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- How Kepler Changed The Laws of the Universe, Part I, by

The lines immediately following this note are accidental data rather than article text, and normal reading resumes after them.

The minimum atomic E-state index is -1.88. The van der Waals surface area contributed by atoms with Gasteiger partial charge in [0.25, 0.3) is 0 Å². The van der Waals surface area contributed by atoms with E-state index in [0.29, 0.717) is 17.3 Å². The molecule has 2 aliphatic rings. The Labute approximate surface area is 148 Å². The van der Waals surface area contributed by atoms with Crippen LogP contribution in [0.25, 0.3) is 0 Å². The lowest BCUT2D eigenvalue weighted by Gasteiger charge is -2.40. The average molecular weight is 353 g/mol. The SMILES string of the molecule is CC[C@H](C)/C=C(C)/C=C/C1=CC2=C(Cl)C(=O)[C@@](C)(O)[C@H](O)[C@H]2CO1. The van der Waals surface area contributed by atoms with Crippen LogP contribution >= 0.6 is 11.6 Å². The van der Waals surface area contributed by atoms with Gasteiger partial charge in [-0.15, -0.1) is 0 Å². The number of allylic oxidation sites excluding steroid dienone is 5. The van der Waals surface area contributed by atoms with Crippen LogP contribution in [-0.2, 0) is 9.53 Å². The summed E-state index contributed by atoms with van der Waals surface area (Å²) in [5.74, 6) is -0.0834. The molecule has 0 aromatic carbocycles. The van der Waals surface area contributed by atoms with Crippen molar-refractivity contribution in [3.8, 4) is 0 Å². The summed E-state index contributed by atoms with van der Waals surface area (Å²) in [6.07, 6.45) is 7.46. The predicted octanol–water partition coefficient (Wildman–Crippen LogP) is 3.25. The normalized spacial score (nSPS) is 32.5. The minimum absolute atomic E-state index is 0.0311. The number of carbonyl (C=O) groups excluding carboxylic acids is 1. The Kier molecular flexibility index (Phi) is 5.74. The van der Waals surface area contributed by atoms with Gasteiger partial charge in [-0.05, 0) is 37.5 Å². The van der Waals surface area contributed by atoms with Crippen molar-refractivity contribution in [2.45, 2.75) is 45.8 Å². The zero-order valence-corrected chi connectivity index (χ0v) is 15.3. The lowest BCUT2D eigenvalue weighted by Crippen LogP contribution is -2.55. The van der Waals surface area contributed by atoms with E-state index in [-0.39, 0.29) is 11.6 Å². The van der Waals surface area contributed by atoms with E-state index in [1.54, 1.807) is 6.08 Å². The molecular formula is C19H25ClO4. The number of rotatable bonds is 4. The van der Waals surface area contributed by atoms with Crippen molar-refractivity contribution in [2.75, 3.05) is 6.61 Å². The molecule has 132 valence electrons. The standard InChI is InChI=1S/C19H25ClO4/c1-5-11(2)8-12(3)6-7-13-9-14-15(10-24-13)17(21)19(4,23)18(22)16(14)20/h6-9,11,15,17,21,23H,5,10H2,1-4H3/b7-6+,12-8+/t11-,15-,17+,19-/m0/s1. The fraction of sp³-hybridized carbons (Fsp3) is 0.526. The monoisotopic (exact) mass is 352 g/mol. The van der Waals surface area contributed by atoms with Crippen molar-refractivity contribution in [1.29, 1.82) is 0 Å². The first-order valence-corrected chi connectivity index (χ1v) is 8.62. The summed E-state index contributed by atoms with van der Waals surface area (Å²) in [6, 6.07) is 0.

Jonathan Tennenbaum

- How Kepler Changed The Laws of the Universe, Part II, by
Jonathan Tennenbaum

- How Kepler Changed The Laws of the Universe, Part III, by
Jonathan Tennenbaum